DirectX and Shader Model Requirements for Games on Steam
Pixel Shading is a method used for rendering advanced graphical features such as bump mapping and shadows. Most modern PC games utilize pixel shaders in conjunction with advanced GPUs (Graphics Processing Units) found on most Nvidia, ATI and certain Intel video cards. Pixel Shaders also directly correspond with Microsoft's DirectX platform.
It is extremely important to check each game's system requirements before deciding on making a purchase. If you are not sure what Pixel Shader level your video card can support, there is a chance that your video card will not be capable of running a game that requires an advanced Pixel Shader model - even if your card meets the minimum DirectX requirements.
General Guideline - DirectX Levels and Pixel Shader Versions:
Please follow our DirectX Guide to determine what version of DirectX you currently have installed and how to update DirectX.
Please note that the version of DirectX that your video card supports can be misleading. You may be able to install the latest version of DirectX on your system, however there is distinct level of hardware DirectX support that must also be met in order for your video card to utilize Pixel Shader functions. Even with DirectX 9.0c installed, your video card may only be capable of supporting DirectX 7 due to the hardware limitation.
Below you will find detailed tables of video cards and what level of both DirectX and Pixel Shader Model are supported. Please use these tables to locate the video card you are using and then check the DirectX level of hardware support to compare with the system requirements of the games available on Steam. The DirectX level is listed on the right-hand side of the charts.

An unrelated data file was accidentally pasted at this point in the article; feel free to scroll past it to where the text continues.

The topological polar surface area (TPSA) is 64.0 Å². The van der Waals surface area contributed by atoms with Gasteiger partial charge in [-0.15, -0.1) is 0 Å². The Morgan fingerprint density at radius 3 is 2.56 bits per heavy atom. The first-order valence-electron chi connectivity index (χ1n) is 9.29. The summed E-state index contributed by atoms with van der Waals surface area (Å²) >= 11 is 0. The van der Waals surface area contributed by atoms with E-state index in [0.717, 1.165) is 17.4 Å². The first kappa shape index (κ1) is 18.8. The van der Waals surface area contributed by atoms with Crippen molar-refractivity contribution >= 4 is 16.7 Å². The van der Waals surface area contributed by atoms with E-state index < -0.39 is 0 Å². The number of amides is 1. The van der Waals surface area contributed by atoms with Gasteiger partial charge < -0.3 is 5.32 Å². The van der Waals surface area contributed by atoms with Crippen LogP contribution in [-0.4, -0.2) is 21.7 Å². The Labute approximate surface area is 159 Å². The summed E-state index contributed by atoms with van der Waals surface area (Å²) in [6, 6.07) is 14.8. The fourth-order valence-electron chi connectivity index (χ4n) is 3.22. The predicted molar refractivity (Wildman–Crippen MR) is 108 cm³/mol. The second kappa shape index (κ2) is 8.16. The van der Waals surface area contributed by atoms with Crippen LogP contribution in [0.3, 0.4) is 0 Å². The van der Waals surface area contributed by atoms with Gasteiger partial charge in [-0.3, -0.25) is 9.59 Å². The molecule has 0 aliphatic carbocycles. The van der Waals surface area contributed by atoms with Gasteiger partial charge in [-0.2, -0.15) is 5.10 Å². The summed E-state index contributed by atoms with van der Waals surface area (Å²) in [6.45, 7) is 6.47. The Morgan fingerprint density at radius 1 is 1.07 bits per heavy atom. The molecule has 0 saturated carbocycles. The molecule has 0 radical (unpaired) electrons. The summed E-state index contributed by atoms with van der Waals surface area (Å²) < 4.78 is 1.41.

|Nvidia||Comparison of NVIDIA Graphics Processing Units|
|ATI||Comparison of ATI Graphics Processing Units|
Certain Intel video cards such as the Intel 945GM have a limitation in design that may result in issues when trying to run Source Engine games. The 3D graphics core does not support hardware transform and lighting and the similar vertex shader technologies, which is an important part of the 3D acceleration pipeline. Instead, this functionality is emulated in software which may reduce compatibility and performance with 3D games.
If you are experiencing crashing or slow performance with your Intel card and The Orange Box games (Half-Life 2: Episode Two, Portal and Team Fortress 2), then please try running the game and then typing this command in the console:
If that improves stability then please add it to your config file. Your config file is located in the SteamApps folder, under your Steam account name and then the folder for the game you would like to play. For example:
C:\Program Files\Steam\steamapps\< Account Name >\team fortress 2\tf\cfg
Intel is working on improving driver support for their video cards. Please always make sure you are running the latest drivers for the best experience.
For more information, check the Intel Video Cards with Portal, Team Fortress 2 and Half Life 2: Episode 2 topic.
Below is a simple list of the basic requirements of some of the latest games available on Steam.
|Left 4 Dead||Pixel Shader 2.0 and DirectX 9.0c|
|Team Fortress 2, Portal and Half-Life 2: Episode Two||Pixel Shader 1.1 and DirectX 8.1|
|Bioshock||Pixel Shader 3.0 and DirectX 9.0c|
|Conflict: Denied Ops||Pixel Shader 3.0 and DirectX 9.0c|
|Far Cry 2||Pixel Shader 3.0 and DirectX 9.0c|
|Lost Planet: Extreme Condition||Pixel Shader 3.0 and DirectX 9.0c|
|Two Worlds||Pixel Shader 2.0 and DirectX 9.0|